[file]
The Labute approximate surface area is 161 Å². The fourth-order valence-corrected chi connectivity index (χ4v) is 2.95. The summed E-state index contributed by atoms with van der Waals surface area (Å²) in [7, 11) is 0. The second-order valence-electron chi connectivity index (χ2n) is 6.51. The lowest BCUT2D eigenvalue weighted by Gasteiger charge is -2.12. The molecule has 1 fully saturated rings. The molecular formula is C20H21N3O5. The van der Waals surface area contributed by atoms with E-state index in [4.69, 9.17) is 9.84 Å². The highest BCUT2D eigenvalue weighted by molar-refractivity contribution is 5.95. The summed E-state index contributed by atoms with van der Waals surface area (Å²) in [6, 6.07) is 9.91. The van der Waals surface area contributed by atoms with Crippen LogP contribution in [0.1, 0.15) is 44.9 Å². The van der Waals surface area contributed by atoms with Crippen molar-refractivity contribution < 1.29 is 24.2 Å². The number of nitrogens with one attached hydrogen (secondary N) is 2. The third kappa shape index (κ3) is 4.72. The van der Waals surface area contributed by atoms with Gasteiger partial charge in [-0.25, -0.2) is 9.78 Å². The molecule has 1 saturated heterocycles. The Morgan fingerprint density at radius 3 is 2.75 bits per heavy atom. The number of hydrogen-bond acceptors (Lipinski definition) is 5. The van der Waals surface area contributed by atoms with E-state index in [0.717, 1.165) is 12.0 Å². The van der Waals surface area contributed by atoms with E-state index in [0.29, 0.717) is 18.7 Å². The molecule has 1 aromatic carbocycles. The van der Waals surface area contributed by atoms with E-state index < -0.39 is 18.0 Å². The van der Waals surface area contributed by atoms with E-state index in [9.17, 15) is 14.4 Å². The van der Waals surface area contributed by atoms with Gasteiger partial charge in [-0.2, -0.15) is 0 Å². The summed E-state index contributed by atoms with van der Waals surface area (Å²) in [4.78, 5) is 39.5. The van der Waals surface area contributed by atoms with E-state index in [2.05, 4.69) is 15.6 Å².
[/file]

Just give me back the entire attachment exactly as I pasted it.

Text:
The Labute approximate surface area is 161 Å². The fourth-order valence-corrected chi connectivity index (χ4v) is 2.95. The summed E-state index contributed by atoms with van der Waals surface area (Å²) in [7, 11) is 0. The second-order valence-electron chi connectivity index (χ2n) is 6.51. The lowest BCUT2D eigenvalue weighted by Gasteiger charge is -2.12. The molecule has 1 fully saturated rings. The molecular formula is C20H21N3O5. The van der Waals surface area contributed by atoms with E-state index in [4.69, 9.17) is 9.84 Å². The highest BCUT2D eigenvalue weighted by molar-refractivity contribution is 5.95. The summed E-state index contributed by atoms with van der Waals surface area (Å²) in [6, 6.07) is 9.91. The van der Waals surface area contributed by atoms with Crippen LogP contribution in [0.1, 0.15) is 44.9 Å². The van der Waals surface area contributed by atoms with Crippen molar-refractivity contribution < 1.29 is 24.2 Å². The number of nitrogens with one attached hydrogen (secondary N) is 2. The third kappa shape index (κ3) is 4.72. The van der Waals surface area contributed by atoms with Gasteiger partial charge in [-0.25, -0.2) is 9.78 Å². The molecule has 1 saturated heterocycles. The Morgan fingerprint density at radius 3 is 2.75 bits per heavy atom. The number of hydrogen-bond acceptors (Lipinski definition) is 5. The van der Waals surface area contributed by atoms with E-state index in [0.717, 1.165) is 12.0 Å². The van der Waals surface area contributed by atoms with E-state index in [0.29, 0.717) is 18.7 Å². The molecule has 1 aromatic carbocycles. The van der Waals surface area contributed by atoms with E-state index < -0.39 is 18.0 Å². The van der Waals surface area contributed by atoms with E-state index in [9.17, 15) is 14.4 Å². The van der Waals surface area contributed by atoms with Gasteiger partial charge in [-0.2, -0.15) is 0 Å². The summed E-state index contributed by atoms with van der Waals surface area (Å²) in [4.78, 5) is 39.5. The van der Waals surface area contributed by atoms with E-state index in [2.05, 4.69) is 15.6 Å².